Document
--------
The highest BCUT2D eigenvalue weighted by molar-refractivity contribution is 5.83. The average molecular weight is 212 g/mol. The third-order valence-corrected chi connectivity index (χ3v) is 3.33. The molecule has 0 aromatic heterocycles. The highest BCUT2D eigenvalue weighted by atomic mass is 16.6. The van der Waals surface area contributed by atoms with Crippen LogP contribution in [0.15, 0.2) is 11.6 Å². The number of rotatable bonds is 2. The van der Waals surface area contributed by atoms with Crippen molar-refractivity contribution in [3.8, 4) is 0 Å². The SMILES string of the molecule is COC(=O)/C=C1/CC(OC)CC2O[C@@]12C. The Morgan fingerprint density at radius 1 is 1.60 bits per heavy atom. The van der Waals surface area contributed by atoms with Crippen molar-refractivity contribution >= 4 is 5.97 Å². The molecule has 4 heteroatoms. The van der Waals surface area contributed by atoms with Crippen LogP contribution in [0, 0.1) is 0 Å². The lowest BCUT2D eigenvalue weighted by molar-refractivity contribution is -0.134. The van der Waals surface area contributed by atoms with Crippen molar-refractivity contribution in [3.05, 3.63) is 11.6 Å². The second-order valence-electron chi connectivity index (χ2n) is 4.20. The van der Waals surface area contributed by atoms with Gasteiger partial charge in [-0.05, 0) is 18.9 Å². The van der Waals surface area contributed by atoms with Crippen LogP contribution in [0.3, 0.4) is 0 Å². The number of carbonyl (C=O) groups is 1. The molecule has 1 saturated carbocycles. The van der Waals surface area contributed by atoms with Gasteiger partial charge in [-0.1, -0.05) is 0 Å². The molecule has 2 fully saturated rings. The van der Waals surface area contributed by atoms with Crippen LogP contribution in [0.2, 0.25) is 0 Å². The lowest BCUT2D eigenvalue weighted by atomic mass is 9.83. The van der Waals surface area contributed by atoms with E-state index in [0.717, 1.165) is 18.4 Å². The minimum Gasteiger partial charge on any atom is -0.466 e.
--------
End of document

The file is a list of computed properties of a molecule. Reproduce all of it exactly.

The highest BCUT2D eigenvalue weighted by molar-refractivity contribution is 5.83. The average molecular weight is 212 g/mol. The third-order valence-corrected chi connectivity index (χ3v) is 3.33. The molecule has 0 aromatic heterocycles. The highest BCUT2D eigenvalue weighted by atomic mass is 16.6. The van der Waals surface area contributed by atoms with Crippen LogP contribution in [0.15, 0.2) is 11.6 Å². The number of rotatable bonds is 2. The van der Waals surface area contributed by atoms with Crippen molar-refractivity contribution in [3.8, 4) is 0 Å². The SMILES string of the molecule is COC(=O)/C=C1/CC(OC)CC2O[C@@]12C. The Morgan fingerprint density at radius 1 is 1.60 bits per heavy atom. The van der Waals surface area contributed by atoms with Crippen molar-refractivity contribution >= 4 is 5.97 Å². The molecule has 4 heteroatoms. The van der Waals surface area contributed by atoms with Crippen LogP contribution in [0, 0.1) is 0 Å². The lowest BCUT2D eigenvalue weighted by molar-refractivity contribution is -0.134. The van der Waals surface area contributed by atoms with Crippen molar-refractivity contribution in [3.05, 3.63) is 11.6 Å². The second-order valence-electron chi connectivity index (χ2n) is 4.20. The van der Waals surface area contributed by atoms with Gasteiger partial charge in [-0.05, 0) is 18.9 Å². The van der Waals surface area contributed by atoms with Crippen LogP contribution in [0.3, 0.4) is 0 Å². The number of carbonyl (C=O) groups is 1. The molecule has 1 saturated carbocycles. The van der Waals surface area contributed by atoms with Gasteiger partial charge in [-0.1, -0.05) is 0 Å². The molecule has 2 fully saturated rings. The van der Waals surface area contributed by atoms with Crippen LogP contribution in [0.2, 0.25) is 0 Å². The lowest BCUT2D eigenvalue weighted by atomic mass is 9.83. The van der Waals surface area contributed by atoms with E-state index in [0.717, 1.165) is 18.4 Å². The minimum Gasteiger partial charge on any atom is -0.466 e.